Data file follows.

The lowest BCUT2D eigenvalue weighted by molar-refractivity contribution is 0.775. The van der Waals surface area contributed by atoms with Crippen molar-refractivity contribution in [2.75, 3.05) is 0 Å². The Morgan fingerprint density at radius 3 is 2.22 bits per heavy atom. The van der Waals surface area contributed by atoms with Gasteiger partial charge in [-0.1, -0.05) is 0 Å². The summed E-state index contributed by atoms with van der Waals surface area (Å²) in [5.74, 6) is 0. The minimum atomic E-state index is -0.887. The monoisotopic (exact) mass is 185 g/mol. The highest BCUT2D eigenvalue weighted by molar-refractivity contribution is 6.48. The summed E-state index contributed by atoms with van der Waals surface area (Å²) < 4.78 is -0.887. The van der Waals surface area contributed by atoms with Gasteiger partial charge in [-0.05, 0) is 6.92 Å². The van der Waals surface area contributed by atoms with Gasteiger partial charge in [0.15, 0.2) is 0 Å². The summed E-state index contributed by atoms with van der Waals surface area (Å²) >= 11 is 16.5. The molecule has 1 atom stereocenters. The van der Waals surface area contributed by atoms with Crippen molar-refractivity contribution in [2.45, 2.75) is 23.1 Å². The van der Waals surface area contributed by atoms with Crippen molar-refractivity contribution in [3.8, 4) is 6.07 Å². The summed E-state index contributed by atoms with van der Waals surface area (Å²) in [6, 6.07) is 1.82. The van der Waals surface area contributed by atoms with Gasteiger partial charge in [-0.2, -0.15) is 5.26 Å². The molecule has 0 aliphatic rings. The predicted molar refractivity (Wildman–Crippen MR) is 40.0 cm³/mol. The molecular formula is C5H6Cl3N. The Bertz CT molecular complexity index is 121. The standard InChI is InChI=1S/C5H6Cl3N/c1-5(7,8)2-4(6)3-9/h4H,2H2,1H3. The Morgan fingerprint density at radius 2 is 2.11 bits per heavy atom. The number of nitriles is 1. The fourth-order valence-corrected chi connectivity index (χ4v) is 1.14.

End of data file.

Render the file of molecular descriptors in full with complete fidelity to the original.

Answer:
The lowest BCUT2D eigenvalue weighted by molar-refractivity contribution is 0.775. The van der Waals surface area contributed by atoms with Crippen molar-refractivity contribution in [2.75, 3.05) is 0 Å². The Morgan fingerprint density at radius 3 is 2.22 bits per heavy atom. The van der Waals surface area contributed by atoms with Gasteiger partial charge in [-0.1, -0.05) is 0 Å². The summed E-state index contributed by atoms with van der Waals surface area (Å²) in [5.74, 6) is 0. The minimum atomic E-state index is -0.887. The monoisotopic (exact) mass is 185 g/mol. The highest BCUT2D eigenvalue weighted by molar-refractivity contribution is 6.48. The summed E-state index contributed by atoms with van der Waals surface area (Å²) < 4.78 is -0.887. The van der Waals surface area contributed by atoms with Gasteiger partial charge in [-0.05, 0) is 6.92 Å². The van der Waals surface area contributed by atoms with Gasteiger partial charge in [0.15, 0.2) is 0 Å². The summed E-state index contributed by atoms with van der Waals surface area (Å²) >= 11 is 16.5. The molecule has 1 atom stereocenters. The van der Waals surface area contributed by atoms with Crippen molar-refractivity contribution in [2.45, 2.75) is 23.1 Å². The van der Waals surface area contributed by atoms with Crippen molar-refractivity contribution in [3.8, 4) is 6.07 Å². The summed E-state index contributed by atoms with van der Waals surface area (Å²) in [6, 6.07) is 1.82. The van der Waals surface area contributed by atoms with Gasteiger partial charge in [-0.2, -0.15) is 5.26 Å². The molecule has 0 aliphatic rings. The predicted molar refractivity (Wildman–Crippen MR) is 40.0 cm³/mol. The molecular formula is C5H6Cl3N. The Bertz CT molecular complexity index is 121. The standard InChI is InChI=1S/C5H6Cl3N/c1-5(7,8)2-4(6)3-9/h4H,2H2,1H3. The Morgan fingerprint density at radius 2 is 2.11 bits per heavy atom. The number of nitriles is 1. The fourth-order valence-corrected chi connectivity index (χ4v) is 1.14.